With Amendment R passed there is no longer a constitutional question about whether the Board of Regents should have control over the Tech Schools. It is now up to the legislature to decide what to do. The legislature may decide to create a new board to direct the Tech Schools; that is the most likely outcome. The big question there is how many resources (dollars) will be given to this board and will it be allowed to become as bloated as the Board of Regents. It is also possible the legislature could decide to place the Tech Schools under the Board of Regents and force that same Board of Regents to reorganize to accommodate this change. This second option is unlikely to happen. Perhaps the legislature will create a new board to direct the future of the Tech Schools, but still leave them under the Board of Education and share a budget with K-12 education.

No matter which solution the legislature comes up with I think the biggest question is how budgeting will work. How much money will be needed to implement whatever solution the legislature comes with? Will money be taken from the Department of Education or Board of Regents to help create this new future for the Tech Schools? Will the legislature have to look for new revenue streams to fund a new direction for the Tech Schools? Amendment R passing created just the first step in changing the direction of Tech Schools in South Dakota. It should be interesting following what happens with Tech Schools in the legislature.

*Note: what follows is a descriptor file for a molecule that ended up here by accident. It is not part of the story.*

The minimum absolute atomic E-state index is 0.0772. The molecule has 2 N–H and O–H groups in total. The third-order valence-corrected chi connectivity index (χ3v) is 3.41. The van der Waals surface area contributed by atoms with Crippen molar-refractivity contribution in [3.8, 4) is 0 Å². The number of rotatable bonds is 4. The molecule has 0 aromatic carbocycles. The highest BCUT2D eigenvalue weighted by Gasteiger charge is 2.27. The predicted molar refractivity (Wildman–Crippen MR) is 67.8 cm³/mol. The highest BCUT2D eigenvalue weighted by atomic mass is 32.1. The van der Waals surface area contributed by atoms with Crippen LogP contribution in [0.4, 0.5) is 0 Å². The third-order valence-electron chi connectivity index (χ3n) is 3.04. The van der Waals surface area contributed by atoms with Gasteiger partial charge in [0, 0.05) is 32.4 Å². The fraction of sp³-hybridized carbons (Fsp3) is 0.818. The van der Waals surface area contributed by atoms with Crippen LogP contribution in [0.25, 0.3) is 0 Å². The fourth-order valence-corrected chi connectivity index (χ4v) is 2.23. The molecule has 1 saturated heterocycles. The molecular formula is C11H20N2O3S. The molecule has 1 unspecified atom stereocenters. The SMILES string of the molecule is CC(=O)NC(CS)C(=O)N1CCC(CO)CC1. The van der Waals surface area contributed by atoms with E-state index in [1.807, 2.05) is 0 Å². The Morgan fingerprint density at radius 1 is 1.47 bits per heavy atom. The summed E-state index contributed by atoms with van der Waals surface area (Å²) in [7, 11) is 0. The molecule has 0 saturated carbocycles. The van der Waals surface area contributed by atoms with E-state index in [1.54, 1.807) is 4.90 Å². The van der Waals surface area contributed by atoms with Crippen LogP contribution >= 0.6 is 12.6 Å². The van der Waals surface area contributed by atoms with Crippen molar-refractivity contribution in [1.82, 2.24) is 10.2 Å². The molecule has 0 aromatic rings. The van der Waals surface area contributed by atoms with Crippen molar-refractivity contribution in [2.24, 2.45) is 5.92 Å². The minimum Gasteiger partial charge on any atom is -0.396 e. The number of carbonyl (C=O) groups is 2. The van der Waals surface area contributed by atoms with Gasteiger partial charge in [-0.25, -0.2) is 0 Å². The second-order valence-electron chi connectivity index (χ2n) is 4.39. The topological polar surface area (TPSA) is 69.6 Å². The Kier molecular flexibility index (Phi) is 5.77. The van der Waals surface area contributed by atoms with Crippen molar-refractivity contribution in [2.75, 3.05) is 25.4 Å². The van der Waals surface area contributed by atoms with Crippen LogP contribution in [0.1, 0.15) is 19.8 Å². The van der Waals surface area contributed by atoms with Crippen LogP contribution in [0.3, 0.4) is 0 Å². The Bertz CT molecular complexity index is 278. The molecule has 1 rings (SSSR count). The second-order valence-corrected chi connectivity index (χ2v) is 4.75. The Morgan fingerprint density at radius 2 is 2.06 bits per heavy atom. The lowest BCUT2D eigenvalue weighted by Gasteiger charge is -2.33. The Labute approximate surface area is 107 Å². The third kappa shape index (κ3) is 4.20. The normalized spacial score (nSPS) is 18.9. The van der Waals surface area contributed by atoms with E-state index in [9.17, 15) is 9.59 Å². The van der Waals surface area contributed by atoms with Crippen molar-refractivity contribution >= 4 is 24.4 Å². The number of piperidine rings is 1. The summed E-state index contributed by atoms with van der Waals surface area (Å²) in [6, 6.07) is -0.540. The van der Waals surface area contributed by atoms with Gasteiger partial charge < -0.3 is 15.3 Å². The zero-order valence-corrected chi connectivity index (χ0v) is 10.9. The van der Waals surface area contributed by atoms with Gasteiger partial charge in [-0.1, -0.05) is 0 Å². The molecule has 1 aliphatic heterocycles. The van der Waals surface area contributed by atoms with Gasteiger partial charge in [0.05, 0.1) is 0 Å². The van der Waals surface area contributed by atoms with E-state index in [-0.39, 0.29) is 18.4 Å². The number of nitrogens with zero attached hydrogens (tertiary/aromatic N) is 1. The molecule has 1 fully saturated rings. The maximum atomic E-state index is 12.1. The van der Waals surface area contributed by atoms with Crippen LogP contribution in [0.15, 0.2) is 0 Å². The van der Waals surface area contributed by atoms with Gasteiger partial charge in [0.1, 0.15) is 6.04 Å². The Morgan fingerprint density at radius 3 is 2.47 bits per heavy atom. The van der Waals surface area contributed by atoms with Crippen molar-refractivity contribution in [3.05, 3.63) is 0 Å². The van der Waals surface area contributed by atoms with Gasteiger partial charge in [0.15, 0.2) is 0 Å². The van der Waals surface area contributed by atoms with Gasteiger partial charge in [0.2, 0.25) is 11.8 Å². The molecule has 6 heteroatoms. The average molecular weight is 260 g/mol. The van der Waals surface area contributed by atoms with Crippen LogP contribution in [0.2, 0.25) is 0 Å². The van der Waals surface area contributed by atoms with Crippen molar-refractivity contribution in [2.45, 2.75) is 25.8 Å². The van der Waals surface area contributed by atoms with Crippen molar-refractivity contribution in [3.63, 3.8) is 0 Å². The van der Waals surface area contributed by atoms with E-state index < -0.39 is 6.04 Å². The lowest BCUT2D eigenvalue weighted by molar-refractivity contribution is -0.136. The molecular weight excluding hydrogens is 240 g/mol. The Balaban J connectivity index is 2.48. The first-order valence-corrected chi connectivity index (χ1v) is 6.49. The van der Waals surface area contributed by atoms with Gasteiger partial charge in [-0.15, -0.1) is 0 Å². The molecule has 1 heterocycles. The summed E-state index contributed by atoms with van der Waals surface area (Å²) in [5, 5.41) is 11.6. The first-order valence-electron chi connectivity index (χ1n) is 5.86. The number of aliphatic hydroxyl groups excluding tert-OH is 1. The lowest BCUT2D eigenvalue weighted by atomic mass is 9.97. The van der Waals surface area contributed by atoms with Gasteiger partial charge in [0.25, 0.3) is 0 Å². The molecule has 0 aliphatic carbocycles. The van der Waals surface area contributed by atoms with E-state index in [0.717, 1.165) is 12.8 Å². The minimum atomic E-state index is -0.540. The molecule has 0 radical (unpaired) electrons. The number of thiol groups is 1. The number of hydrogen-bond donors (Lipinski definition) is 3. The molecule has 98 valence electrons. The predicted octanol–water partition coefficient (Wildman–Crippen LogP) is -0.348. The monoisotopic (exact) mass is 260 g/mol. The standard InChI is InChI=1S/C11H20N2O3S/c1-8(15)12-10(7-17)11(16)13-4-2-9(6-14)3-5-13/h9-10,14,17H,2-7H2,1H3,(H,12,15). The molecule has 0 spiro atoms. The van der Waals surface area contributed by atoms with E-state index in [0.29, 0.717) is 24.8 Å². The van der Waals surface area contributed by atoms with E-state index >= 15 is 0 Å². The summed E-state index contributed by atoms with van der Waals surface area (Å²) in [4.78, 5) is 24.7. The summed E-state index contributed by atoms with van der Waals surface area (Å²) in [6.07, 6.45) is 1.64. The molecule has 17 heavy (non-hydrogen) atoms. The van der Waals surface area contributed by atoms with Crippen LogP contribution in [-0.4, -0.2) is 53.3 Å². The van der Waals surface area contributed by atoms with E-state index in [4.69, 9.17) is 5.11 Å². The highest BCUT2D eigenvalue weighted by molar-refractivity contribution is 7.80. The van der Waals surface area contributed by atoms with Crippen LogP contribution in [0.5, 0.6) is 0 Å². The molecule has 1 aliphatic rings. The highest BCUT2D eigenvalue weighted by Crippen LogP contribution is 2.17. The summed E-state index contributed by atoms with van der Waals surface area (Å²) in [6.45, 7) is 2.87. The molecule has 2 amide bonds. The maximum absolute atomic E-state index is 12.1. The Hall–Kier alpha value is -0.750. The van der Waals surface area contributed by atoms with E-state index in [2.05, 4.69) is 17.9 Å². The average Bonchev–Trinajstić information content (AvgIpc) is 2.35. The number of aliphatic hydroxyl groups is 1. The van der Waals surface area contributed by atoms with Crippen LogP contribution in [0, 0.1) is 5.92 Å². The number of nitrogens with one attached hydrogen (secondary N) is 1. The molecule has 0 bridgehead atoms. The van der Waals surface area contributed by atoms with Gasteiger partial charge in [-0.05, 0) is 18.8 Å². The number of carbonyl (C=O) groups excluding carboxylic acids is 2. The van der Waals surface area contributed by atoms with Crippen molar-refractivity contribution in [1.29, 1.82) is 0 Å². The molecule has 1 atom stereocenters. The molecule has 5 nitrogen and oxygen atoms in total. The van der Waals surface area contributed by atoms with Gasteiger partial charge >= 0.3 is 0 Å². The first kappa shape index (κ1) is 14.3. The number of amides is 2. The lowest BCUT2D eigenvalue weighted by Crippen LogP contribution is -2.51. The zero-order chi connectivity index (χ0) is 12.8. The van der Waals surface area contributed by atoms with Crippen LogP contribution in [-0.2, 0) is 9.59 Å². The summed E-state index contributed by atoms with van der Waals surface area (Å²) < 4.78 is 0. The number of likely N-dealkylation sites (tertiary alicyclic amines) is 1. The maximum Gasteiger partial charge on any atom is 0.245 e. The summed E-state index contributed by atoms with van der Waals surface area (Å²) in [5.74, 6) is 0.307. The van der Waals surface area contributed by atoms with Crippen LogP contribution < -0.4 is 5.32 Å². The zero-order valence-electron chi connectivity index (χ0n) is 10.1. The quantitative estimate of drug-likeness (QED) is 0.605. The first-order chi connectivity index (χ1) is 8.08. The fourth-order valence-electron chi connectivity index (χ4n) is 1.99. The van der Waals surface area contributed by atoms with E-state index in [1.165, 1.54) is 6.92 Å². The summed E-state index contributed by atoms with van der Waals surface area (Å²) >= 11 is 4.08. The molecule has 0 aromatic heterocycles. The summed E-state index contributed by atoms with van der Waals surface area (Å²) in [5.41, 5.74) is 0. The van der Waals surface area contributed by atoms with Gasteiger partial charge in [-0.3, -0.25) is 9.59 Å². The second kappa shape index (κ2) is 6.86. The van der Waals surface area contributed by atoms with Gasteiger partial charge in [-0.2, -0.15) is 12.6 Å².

Amendment S – Marsy’s Law

Amendment S, also known as Marsy’s Law, won pretty soundly. Here is my post originally looking at Amendment S. Below are the final results of the election:

Marsy's Law final vote counts. Screen shot from SD SOS website.
Marsy’s Law final vote counts. Screen shot from SD SOS website.

I’m not really surprised by this. Voting to create constitutionally protected rights for crime victims sounds good. Just like with Amendment R, Amendment S really didn’t have any organized opposition. There are many, such as myself, who felt there might be some unintended consequences with Amendment S. But even that opposition was soft. It should be interesting to see how, if at all, the passage of Amendment S will impact the justice system in South Dakota. Even though I was opposed to Marsy’s Law, I truly hope it will do what proponents of the law say it will do. It is an issue I would be happy to say I was wrong on! Now the legislature needs to get to work ensuring codified law aligns with the provisions of this Constitutional Amendment.